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The African Union’s role in enhancing constitutionalism and the rule of law in Africa – by Chofor Che, published at Africanliberty.org, 28 Nov 2013


I was invited to a High Level Consultation, convened at the King Fahd Palace Hotel in Dakar from the 25 to the 27 of November 2013 by the Department of Political Affairs of the African Union (AU) in collaboration with the host country, Senegal, the United Nations Development Programme (UNDP), the World Bank and the African Governance Institute (AGI). Before this High Level Consultation holding in Senegal for the second time, the Youth Programme of the African Union had also organized at the same venue, a High Level Dialogue on Governance and Democracy on Africa. These Consultations coincided with the 50th Anniversary of the then Organization of African Unity (OAU) now the African Union (AU) and offered a unique opportunity to review the progress made in the area of Constitutionalism and the Rule of Law among Member States during this period. There was equally a need to reflect upon emerging challenges and prospects. It was hoped that the Consultations would also provide the AU and its strategic partners the opportunity to consider ways in which the AU could enhance Constitutionalism and the Rule of Law thereby improving its role on governance and democracy on the continent.

Constitutionalism is considered as the respect for the fundamental law empowering and limiting government. It is premised on well-defined concepts such as the need for an independent judiciary, the need for human rights, as well as the need for separation of powers between the executive, the judiciary and the legislative branches of government. On the other hand, the rule of law focuses on the need of the legal system to function effectively and efficiently, thus ensuring equality of all persons before the law.

Participants taking part in these consultations were expected to examine the socio political dynamics of constitution making and reforms processes in Africa, to share comparable experiences on reinforcing constitutional order and safeguarding the rule of law among African Member States. They were also expected to address the emerging phenomenon of popular uprisings and protests and their political and legal consequences on the principles of constitutionalism and rule of law in Africa. They were equally expected to assess the emerging trends, challenges and opportunities to strengthen constitutional order and rule of law in Africa and develop an agenda for promoting constitutionalism and the rule of law in Africa.

Two breakout sessions took place on the 26 of November 2013 during the African Union’s High Consultation on enhancing constitutionalism and the rule of law in Africa. The first breakout session focused on how African member states would accept and come to terms with the African Charter on Democracy, Elections and Governance. The second breakout session was on furnishing a roadmap for an African 2063 agenda in the area of strengthening constitutional order and rule of law as a key ingredient of continental integration and development. After these breakout sessions, I realized that in as much as the African Union had good intentions on enhancing constitutionalism and the rule in Africa, there was actually no concrete modus operandi on how this regional institution was going to achieve these dreams. I also realized that there was actually little harmony with the African Union’s agenda and the agenda of member states when it comes to enhancing constitutionalism and the rule of law in Africa.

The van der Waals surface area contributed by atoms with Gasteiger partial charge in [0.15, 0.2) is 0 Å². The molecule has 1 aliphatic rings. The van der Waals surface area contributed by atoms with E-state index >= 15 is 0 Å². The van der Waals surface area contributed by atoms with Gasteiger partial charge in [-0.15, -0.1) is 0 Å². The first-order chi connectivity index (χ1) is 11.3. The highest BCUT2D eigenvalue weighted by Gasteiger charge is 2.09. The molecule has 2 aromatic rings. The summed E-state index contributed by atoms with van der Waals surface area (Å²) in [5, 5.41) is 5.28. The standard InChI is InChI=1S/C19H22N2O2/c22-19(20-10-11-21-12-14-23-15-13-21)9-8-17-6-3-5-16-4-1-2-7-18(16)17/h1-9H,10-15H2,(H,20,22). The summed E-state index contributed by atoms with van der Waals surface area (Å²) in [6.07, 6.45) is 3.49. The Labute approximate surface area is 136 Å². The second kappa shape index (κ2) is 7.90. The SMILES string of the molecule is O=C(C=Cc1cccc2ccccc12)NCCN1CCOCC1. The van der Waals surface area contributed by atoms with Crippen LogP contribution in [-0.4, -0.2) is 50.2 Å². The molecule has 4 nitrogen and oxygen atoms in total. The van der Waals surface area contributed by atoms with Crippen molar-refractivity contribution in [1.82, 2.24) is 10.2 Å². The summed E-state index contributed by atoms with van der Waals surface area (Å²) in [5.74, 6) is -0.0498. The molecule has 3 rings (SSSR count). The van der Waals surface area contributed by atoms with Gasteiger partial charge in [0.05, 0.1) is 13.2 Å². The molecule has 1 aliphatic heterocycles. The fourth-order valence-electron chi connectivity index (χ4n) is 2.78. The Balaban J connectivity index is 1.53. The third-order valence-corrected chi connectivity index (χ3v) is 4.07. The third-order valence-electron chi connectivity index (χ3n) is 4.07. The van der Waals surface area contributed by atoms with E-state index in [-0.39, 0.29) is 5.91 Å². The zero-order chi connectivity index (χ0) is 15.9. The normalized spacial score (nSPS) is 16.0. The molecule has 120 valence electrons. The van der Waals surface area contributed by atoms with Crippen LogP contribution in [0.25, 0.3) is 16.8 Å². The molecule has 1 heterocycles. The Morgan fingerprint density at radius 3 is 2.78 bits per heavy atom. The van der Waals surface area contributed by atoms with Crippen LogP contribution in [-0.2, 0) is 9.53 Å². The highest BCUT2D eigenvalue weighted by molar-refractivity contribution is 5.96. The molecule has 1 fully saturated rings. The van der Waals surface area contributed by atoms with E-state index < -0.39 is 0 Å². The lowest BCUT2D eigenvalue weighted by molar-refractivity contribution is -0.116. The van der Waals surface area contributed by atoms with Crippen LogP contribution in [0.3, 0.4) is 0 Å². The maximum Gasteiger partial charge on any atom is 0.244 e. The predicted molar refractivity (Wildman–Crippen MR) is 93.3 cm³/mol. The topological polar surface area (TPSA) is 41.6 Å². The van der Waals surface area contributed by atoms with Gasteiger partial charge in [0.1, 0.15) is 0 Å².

Member states especially in the Central African region remain the most corrupt and undemocratic states in the World, despite the AU’s efforts in enhancing constitutionalism and the rule of law on the continent. States like the Central African Republic and part of the Democratic Republic of Congo (DRC) are still plagued by armed conflict. During the Dakar encounter several participants purported that most of the public and economic policy of Francophone Africa is still decided by France, reason why there has been no integration between these states, let alone Africa’s integration.

It is obvious that the AU has not adequately enhanced constitutionalism and the rule of law on the continent. How can the AU try to set an agenda for 2063 when immediate concerns like conflict in Central African Republic and the DRC have not been adequately addressed? How can the AU be trying to set an agenda for 2063 when member states especially in the Central African region have not domesticated the African Charter on Democracy, Elections and Governance?

In as much as the AU has been considered weak in enhancing constitutionalism and the rule of law in Africa, it will be suicidal if we only criticize this institution without suggesting ways by which we can all improve constitutionalism and the rule of law on the continent. In this regard, it is thus germane for African youth both at home and in the diaspora, women, university professors, research institutions, think tanks, religious and civil society organisations to all play a role in enhancing constitutionalism and the rule of law on the continent. It is also important for central governments on the continent to consider the regional and local tiers of government as important actors in enhancing constitutionalism and the rule of law on the continent for better service delivery. Of course central governments must welcome these actors as equal partners in the quest for meaningful constitutionalism and the rule of law in Africa.

 
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Posted by on December 3, 2013 in Africa Development

 

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